RANDOLPH — There would be no happy ending to the Chadwicks of Boston story — at least that’s the way it appeared in 2011.
The classic Chadwicks blazer was put on the sartorial endangered species list as the local apparel company faced plummeting revenues, misguided attempts at reinvention, and rotating ownership through the 2000s. Unable to reverse its wobbly course, Chadwicks filed for bankruptcy.
This is where the story could have ended. However, as Chadwicks was collapsing, a new investor swooped in at the end of 2011 to salvage what was left. Today, Chadwicks’ CEO says its fortunes are turning, but in a new world of fast fashion and discount department store collaborations with high-end designers, can the 30-year-old company compete?
Chadwicks, once the largest off-price catalog retailer of women’s clothing in the US, has dramatically streamlined operations to stay afloat. It’s a far cry from the days when Christie Brinkley, Paulina Porizkova, Kathy Ireland, even Brooke Shields appeared as Chadwicks cover models, enticing customers to buy $19 shorts and $12 boatneck tees.
“I don’t think we realized what a challenging situation it was when we came into the company,” said Aldus Chapin II, the CEO of Chadwicks since November 2011. “But it was also a huge opportunity. I grew up in Boston and I’m sure my mother was a customer. But I hadn’t appreciated how far the company had intentionally moved from it’s core customer.”
Though they built their brand on low-priced basics for the 40- to 65-year-old set, various Chadwicks owners — and there have been several over the past decade — tinkered with the company’s formula, trying to lure younger customers by trotting out glitzier designs. Chadwicks core customers responded by tossing their catalogs in the recycling bin.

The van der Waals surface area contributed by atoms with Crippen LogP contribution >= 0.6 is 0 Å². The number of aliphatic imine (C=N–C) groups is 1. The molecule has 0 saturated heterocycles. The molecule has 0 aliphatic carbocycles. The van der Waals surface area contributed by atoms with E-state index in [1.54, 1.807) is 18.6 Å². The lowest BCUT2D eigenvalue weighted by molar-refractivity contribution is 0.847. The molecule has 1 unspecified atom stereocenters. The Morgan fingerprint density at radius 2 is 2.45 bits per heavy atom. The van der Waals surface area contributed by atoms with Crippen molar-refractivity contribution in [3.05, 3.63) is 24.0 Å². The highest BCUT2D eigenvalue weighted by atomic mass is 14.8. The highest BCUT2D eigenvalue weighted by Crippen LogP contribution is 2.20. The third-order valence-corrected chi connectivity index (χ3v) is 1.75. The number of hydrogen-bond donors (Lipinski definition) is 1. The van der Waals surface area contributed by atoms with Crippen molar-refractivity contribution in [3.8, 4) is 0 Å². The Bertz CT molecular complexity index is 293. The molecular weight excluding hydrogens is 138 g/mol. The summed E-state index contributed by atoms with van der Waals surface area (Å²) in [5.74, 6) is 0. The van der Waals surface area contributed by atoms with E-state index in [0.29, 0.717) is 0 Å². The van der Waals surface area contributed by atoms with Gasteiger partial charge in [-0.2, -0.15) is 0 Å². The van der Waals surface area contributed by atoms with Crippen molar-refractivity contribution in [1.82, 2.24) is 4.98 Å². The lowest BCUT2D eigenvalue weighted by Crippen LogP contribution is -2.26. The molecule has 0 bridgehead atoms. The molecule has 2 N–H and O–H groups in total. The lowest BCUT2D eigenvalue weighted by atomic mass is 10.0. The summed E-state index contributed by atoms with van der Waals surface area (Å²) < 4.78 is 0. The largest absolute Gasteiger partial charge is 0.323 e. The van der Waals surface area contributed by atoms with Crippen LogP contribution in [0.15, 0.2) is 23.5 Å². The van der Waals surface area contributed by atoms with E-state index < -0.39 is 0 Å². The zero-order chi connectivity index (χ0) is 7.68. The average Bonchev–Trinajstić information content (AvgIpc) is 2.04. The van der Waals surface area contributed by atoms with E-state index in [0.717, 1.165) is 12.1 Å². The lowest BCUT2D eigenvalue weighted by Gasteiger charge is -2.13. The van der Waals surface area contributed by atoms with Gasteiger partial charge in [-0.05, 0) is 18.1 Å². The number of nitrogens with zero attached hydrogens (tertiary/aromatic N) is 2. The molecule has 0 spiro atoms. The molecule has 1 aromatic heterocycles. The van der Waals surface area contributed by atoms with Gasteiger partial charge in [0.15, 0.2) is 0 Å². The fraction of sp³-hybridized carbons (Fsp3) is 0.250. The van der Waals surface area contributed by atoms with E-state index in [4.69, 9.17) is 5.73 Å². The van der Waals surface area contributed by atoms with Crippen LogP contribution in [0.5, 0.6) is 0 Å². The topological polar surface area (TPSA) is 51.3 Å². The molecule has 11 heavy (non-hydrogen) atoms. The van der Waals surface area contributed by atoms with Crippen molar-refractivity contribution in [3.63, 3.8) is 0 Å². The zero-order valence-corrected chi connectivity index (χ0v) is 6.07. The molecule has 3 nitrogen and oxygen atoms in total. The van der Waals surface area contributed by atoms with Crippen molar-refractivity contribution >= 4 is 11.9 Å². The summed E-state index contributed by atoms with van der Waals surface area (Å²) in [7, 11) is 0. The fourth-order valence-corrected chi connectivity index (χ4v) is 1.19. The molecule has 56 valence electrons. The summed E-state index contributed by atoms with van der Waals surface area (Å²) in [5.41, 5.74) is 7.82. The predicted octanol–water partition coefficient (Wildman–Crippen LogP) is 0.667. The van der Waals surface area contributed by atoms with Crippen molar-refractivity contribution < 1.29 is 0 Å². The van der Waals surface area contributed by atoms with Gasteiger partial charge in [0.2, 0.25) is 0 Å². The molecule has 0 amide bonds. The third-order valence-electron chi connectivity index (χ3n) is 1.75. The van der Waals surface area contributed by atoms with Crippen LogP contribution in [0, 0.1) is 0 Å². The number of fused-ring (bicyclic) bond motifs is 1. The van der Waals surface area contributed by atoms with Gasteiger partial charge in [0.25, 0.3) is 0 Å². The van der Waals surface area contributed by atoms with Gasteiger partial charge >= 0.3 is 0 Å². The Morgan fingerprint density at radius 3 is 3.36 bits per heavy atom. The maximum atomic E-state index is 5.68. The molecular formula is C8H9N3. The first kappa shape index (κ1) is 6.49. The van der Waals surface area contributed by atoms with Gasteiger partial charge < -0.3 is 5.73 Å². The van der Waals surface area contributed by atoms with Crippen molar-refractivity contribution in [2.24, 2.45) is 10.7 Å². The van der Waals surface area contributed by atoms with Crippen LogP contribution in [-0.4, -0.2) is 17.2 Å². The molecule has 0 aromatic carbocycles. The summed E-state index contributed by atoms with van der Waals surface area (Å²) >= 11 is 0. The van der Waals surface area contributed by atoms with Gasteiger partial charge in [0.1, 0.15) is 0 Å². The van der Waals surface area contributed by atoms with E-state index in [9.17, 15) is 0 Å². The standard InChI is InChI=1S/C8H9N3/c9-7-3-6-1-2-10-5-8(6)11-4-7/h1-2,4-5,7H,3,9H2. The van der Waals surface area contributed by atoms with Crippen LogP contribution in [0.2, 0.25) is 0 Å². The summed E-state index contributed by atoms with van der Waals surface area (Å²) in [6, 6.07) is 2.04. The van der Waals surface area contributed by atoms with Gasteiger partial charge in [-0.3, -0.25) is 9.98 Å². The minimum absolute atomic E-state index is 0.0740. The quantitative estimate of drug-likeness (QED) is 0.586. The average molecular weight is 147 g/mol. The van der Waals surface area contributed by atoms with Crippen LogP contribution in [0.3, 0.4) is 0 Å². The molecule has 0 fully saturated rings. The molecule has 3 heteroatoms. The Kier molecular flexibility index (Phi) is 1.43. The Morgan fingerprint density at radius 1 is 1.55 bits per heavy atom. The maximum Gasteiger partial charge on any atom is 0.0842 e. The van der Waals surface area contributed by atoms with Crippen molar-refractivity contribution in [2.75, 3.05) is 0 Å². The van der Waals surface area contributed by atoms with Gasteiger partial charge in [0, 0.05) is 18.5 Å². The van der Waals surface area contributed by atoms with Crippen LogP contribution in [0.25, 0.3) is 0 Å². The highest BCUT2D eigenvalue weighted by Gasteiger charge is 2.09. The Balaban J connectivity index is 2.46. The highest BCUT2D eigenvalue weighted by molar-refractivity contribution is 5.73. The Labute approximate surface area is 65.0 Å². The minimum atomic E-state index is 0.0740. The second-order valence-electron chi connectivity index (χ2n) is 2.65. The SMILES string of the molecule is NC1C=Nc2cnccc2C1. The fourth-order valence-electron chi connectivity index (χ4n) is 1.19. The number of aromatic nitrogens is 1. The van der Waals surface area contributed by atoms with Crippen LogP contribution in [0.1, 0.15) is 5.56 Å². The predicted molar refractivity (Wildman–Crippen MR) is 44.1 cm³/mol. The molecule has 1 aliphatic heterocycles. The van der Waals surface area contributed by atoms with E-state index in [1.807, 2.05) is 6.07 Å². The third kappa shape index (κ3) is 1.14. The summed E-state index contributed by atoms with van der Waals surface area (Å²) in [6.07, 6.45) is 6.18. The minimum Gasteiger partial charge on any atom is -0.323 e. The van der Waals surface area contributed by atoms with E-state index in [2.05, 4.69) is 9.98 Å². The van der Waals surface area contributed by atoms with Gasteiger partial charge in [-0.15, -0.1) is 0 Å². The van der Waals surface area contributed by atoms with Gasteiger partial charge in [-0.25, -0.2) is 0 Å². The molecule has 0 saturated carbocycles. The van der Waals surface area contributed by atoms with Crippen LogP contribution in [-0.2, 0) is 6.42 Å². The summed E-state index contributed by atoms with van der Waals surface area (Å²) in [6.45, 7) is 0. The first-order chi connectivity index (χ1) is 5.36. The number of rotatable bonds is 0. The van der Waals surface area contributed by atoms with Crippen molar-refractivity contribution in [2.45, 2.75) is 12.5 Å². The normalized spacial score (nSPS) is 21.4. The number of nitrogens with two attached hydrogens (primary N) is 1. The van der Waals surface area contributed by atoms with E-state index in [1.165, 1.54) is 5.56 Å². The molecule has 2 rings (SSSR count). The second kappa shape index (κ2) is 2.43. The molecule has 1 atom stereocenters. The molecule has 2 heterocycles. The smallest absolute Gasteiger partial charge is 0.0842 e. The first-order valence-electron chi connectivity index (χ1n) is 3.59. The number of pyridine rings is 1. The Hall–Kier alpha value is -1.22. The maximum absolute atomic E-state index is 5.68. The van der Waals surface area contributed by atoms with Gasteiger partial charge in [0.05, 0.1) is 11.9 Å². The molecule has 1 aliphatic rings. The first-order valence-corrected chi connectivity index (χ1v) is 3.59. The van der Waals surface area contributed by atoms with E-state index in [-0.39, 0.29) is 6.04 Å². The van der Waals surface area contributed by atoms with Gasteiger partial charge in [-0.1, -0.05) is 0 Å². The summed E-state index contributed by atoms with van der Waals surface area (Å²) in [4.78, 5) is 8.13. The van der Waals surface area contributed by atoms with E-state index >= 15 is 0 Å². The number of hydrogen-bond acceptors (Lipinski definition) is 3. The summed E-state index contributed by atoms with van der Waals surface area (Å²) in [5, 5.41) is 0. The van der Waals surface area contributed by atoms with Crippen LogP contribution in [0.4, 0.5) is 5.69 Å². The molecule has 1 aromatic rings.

As Internet shopping grew, Chadwicks’ focus remained on catalog sales. Less than half of its pre-acquisition business came from online.
As the company went into a tailspin, poor customer service further damaged Chadwicks’ credibility. During bankruptcy proceedings, nearly 700 angry customers logged complaints with the Better Business Bureau when their orders failed to appear.
“It wasn’t pretty at the time we came in,” Chapin said. “You could Google the company’s name and all you would read about was customers not being treated well. We didn’t know if it was too far gone.”
In 1996, sales had approached $451 million. But by 2011, revenues had skidded to $172 million and the company owed creditors more than $58 million, according to PrivCo, a provider of financial data on privately held companies.